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As we get closer to the end of the year, more and more folks are sharing photos of themselves a decade apart. The 2009/2019 versions of Ashley are…different from each other.
Left: 2009, just finished teacher training. A guy I did the program with dumped me for the girl to my left…during the program—and she talked about him to me all the time. Right: 2019 has no time for that. I did (poorly) cut my hair in both photos.
While these #TenYearChallenge photos a lot of fodder for jokes and embarrassing stories, one thing that hasn’t changed since 2009 is the minimum wage.
The federal minimum wage in 2009 was $7.25 an hour. In 2019, it is still $7.25.
Many states have adopted their own minimum wages. California has one of the highest: employers with fewer than 26 employees must pay at least $11/hour and those with 26+ must pay $12, with a plan to get everyone to $15 by 2022. But there are still a number of states where the minimum wage is the same as the federal minimum wage—and there’s no plan to raise it.
Who does this affect? Low-level employees: including, but not limited to, retail employees, domestic workers, and, of course, members of the service industry.
So what happens when we reimagine the minimum wage?
“I had this…idea in my mind that [at] all the places that I have worked before, the power structure and the resources were all arranged like this upside-down pyramid,” says Michael Schroeder, director and roaster at Oddly Correct Coffee in Kansas City, Missouri. On November 4th, 2019, Oddly Correct announced on Instagram that it would guarantee its employees a take home pay of at least $18 an hour. If they made that amount with their base pay plus tips, great. If they didn’t make enough in tips to get them to $18, then Oddly Correct would subsidize the rest.
Missouri is one of 44 states that allows employers to pay a tipped minimum, or less than the minimum wage to employees who also collect tips. Some states allow employers to pay as little as $2.13 an hour if an employee collects tips; this differs state by state. In Missouri, employers are allowed to take a tip credit of 50% of their minimum wage ($8.60), meaning they can pay their staff as little as $4.30 an hour.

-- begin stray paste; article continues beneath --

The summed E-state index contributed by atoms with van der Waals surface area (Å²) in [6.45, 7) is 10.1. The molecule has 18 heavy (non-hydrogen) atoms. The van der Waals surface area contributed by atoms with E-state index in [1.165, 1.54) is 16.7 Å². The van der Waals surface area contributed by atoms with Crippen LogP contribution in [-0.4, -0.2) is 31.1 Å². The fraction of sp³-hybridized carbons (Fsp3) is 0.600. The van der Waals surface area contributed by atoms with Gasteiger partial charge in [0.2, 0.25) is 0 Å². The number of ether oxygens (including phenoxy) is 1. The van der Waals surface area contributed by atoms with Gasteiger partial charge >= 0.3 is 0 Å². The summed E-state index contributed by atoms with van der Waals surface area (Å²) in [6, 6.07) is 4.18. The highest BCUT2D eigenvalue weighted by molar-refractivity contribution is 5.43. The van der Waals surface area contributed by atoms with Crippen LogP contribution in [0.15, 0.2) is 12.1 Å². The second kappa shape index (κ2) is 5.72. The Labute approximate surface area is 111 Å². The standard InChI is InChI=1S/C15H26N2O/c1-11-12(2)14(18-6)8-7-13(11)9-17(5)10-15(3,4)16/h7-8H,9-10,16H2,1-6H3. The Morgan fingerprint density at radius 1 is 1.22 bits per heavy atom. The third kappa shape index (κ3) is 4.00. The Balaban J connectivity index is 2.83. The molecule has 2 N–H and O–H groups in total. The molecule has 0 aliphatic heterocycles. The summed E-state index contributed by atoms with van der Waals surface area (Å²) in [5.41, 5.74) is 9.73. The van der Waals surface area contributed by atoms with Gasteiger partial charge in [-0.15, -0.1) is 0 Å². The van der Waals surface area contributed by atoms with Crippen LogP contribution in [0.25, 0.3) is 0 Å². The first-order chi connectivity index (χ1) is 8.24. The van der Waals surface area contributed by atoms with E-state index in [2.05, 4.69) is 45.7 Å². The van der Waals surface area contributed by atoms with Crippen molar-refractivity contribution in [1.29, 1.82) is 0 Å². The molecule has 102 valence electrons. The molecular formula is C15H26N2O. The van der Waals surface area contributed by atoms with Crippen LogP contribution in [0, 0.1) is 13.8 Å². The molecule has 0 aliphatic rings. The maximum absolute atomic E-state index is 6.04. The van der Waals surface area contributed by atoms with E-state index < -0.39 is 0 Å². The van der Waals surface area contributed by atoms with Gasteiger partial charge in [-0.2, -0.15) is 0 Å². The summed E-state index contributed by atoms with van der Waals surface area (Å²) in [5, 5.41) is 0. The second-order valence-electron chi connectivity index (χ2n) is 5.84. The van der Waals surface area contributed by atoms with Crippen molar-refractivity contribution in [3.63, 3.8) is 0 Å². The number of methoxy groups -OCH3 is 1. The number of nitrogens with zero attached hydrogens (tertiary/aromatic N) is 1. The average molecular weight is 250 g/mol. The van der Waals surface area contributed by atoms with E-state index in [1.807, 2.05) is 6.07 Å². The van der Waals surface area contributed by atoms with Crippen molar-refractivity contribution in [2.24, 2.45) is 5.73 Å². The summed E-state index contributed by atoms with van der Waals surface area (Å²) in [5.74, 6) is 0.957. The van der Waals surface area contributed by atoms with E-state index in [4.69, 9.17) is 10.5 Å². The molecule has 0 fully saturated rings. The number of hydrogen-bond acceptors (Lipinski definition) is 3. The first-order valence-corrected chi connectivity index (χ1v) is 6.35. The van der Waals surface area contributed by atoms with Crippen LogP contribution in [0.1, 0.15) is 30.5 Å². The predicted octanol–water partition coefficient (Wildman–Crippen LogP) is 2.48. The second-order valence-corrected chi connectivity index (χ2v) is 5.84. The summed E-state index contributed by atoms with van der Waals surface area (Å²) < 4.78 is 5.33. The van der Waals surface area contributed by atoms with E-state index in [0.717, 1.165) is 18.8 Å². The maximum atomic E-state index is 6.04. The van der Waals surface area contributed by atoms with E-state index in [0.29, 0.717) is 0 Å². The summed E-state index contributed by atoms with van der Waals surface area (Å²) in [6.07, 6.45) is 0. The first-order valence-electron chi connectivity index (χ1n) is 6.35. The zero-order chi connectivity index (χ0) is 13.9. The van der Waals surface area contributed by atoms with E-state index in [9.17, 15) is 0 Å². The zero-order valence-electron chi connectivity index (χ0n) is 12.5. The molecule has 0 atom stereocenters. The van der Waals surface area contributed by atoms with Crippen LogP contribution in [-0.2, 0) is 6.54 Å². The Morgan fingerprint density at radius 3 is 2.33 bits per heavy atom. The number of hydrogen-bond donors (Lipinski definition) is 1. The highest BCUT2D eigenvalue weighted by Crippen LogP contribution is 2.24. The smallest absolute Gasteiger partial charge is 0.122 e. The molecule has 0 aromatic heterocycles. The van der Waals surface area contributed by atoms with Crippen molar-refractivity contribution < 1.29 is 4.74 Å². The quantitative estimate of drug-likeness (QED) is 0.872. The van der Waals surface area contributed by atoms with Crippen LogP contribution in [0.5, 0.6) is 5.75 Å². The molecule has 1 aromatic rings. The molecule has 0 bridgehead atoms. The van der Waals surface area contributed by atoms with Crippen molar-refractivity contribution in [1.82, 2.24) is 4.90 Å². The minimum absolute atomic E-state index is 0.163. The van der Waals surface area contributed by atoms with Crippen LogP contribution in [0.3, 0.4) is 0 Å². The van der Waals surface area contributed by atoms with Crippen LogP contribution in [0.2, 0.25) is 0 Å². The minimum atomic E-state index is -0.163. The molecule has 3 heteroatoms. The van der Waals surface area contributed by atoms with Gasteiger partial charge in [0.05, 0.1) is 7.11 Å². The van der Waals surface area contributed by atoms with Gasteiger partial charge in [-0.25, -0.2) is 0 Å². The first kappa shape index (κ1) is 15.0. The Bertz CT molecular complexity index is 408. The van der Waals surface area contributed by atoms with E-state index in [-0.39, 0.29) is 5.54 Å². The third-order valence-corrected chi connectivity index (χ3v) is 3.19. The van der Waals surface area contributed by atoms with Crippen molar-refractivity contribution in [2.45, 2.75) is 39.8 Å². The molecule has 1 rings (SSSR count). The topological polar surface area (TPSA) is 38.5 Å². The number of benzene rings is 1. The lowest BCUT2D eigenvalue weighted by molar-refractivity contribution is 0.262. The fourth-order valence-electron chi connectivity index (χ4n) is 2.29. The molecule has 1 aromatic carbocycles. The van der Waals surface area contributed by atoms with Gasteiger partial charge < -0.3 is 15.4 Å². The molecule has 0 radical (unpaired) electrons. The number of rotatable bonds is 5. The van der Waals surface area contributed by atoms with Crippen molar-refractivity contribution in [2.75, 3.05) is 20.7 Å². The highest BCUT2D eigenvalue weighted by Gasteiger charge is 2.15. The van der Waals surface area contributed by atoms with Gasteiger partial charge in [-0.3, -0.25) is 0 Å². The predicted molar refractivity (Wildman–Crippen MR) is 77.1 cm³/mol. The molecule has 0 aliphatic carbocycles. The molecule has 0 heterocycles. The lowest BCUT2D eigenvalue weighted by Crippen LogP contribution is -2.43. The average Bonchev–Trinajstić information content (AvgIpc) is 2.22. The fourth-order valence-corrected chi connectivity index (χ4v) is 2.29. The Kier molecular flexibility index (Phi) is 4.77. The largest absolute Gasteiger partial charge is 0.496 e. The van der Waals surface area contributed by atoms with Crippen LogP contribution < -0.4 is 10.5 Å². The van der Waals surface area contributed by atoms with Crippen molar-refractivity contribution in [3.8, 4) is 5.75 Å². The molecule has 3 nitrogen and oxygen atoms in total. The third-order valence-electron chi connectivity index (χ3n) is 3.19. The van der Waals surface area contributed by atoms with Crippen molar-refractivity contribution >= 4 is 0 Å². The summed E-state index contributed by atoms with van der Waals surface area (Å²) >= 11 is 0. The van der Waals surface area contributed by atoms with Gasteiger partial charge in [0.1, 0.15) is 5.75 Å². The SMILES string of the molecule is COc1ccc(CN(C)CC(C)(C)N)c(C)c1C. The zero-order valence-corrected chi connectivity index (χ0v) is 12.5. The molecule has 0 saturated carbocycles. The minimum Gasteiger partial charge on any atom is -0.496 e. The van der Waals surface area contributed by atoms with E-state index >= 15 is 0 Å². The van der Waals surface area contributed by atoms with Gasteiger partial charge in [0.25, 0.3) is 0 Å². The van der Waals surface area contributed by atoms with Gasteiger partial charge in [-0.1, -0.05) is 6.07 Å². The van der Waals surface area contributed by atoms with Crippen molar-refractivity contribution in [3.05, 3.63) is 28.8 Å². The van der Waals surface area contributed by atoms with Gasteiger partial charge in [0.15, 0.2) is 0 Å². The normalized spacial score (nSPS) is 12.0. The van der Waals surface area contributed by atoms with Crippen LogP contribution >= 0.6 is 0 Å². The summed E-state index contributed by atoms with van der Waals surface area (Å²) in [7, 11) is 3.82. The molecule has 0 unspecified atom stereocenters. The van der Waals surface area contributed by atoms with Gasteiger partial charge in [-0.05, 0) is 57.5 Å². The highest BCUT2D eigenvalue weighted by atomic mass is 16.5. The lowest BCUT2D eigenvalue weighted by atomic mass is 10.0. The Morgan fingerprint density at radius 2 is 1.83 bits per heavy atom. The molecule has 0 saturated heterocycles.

The minimum wage is literally the lowest you can legally pay someone—so Michael decided to redefine that.
$18 an hour was a specific number, determined by using MIT’s Living Wage Calculator (in Kansas City, the living wage, or an estimate of what the actual cost of living is for a given municipality, for a single person is $11.29 an hour) and by deciding what was feasible and realistic for Oddly Correct. “If someone on our team is working 30 hours a week and making $18 an hour, this is going to put them well over that living wage and give them a greater degree of financial independence. I knew that it was something that, right now, we could handle as a business.”
Oddly Correct’s policy removes the volatility of a key component—tips. Although Oddly Correct baristas still rely on tips, they’ll leave every shift with a guaranteed amount of money: a barista working 30 hours will always leave with a minimum of $540 a week. Neither a busy shift with lots of people on the floor (and a lot of people to split the tip pool with) nor a slow shift with no customers will affect that base amount.
That totally dismantles the definition of what minimum wage even is. Instead of being a wage floor for employers, Oddly Correct has made it a protective roof for its employees.
The post from Oddly Correct’s Instagram.
There’s a lot of rethinking systems and values required in a phase shift like this. In the beginning, Michael mentioned a pyramid—one where the highest paid people have the most resources and power. And setting such an ambitious minimum wage means valuing your workforce in a totally different way. “I think it just comes back to the idea that if I can't place a proper value on my greatest resource, as opposed to viewing it as like my biggest liability—it is the thing that we pay the most money for week after week—but it's bringing us the most benefit. It comes from seeing the value in people as opposed to feeling like it's a weight that has to be managed.”
Speaking of value, let’s go back to that initial minimum wage. Using an inflation calculator, if the minimum wage went up to at least match the rate of inflation, it would be $8.70. To put it simply, $7.25 in 2009 was worth more than $7.25 is today. In ten years, we’ve systematically devalued the folks most likely to be paid by this standard—in some ways, it was better to be a minimum wage employee ten years ago than it is now.
What does that mean? Many businesses continue to actively devalue their most precious—front-facing, customer-oriented, public consuming—assets. Year after year after year. Low-wage workers are often painted as disposable and transient, but never is their financial devaluation taken into account. Our work force has built an intentionally unstable tier at the very bottom of the pyramid.
According to the Bureau of Labor Statistics, about half a million employees make the minimum wage. Another 1.3 million make below the minimum wage. Oddly Correct’s new policy isn’t just about paying baristas more—although that is fundamentally important and its significance cannot be ignored—but a push to think about how you value the work of others.
“If I think that a job is worth doing, then I should be paying a wage that makes it a job that someone can continue to do,” Michael says. “If I think that that person's job is worth having on my team, then I need to show that I value it with how I'm compensating it. I charted our pay system to make it less of like a pyramid—like a point at the bottom and wide at the top—to more of a rectangle.”
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